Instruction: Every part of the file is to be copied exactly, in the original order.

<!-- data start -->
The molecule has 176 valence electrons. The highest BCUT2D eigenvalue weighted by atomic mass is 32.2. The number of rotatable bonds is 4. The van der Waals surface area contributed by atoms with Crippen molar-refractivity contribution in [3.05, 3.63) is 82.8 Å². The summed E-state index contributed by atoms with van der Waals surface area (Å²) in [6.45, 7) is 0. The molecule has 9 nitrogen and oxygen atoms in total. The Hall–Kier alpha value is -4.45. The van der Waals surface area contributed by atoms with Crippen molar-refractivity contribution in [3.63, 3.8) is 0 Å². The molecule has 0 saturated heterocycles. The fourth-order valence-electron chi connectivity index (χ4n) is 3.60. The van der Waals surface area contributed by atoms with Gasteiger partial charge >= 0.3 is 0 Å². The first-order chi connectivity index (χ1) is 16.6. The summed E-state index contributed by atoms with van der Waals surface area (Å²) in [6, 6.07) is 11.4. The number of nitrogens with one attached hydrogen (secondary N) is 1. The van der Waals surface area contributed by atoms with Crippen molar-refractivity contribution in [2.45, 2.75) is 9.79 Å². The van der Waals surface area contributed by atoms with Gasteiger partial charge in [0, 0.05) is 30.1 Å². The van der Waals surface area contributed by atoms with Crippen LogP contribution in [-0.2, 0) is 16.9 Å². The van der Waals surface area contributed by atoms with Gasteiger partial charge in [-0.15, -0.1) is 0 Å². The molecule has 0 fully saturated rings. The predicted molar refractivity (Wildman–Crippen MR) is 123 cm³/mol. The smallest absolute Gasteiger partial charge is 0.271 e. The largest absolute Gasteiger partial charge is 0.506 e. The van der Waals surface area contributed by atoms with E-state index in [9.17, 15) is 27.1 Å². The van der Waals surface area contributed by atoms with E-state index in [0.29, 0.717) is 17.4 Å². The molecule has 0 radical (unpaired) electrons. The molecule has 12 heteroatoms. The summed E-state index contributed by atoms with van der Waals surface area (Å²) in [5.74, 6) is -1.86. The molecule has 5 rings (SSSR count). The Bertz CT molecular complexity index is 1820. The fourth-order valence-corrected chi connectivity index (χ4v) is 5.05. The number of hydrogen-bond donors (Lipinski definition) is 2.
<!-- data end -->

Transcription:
The molecule has 176 valence electrons. The highest BCUT2D eigenvalue weighted by atomic mass is 32.2. The number of rotatable bonds is 4. The van der Waals surface area contributed by atoms with Crippen molar-refractivity contribution in [3.05, 3.63) is 82.8 Å². The summed E-state index contributed by atoms with van der Waals surface area (Å²) in [6.45, 7) is 0. The molecule has 9 nitrogen and oxygen atoms in total. The Hall–Kier alpha value is -4.45. The van der Waals surface area contributed by atoms with Crippen molar-refractivity contribution in [3.63, 3.8) is 0 Å². The molecule has 0 saturated heterocycles. The fourth-order valence-electron chi connectivity index (χ4n) is 3.60. The van der Waals surface area contributed by atoms with Gasteiger partial charge >= 0.3 is 0 Å². The first-order chi connectivity index (χ1) is 16.6. The summed E-state index contributed by atoms with van der Waals surface area (Å²) in [6, 6.07) is 11.4. The number of nitrogens with one attached hydrogen (secondary N) is 1. The van der Waals surface area contributed by atoms with Crippen molar-refractivity contribution in [2.45, 2.75) is 9.79 Å². The van der Waals surface area contributed by atoms with Gasteiger partial charge in [0, 0.05) is 30.1 Å². The van der Waals surface area contributed by atoms with Crippen LogP contribution in [-0.2, 0) is 16.9 Å². The van der Waals surface area contributed by atoms with Gasteiger partial charge in [-0.15, -0.1) is 0 Å². The molecule has 0 fully saturated rings. The predicted molar refractivity (Wildman–Crippen MR) is 123 cm³/mol. The smallest absolute Gasteiger partial charge is 0.271 e. The largest absolute Gasteiger partial charge is 0.506 e. The van der Waals surface area contributed by atoms with E-state index in [9.17, 15) is 27.1 Å². The van der Waals surface area contributed by atoms with E-state index in [0.29, 0.717) is 17.4 Å². The molecule has 0 radical (unpaired) electrons. The molecule has 12 heteroatoms. The summed E-state index contributed by atoms with van der Waals surface area (Å²) in [5.74, 6) is -1.86. The molecule has 5 rings (SSSR count). The Bertz CT molecular complexity index is 1820. The fourth-order valence-corrected chi connectivity index (χ4v) is 5.05. The number of hydrogen-bond donors (Lipinski definition) is 2.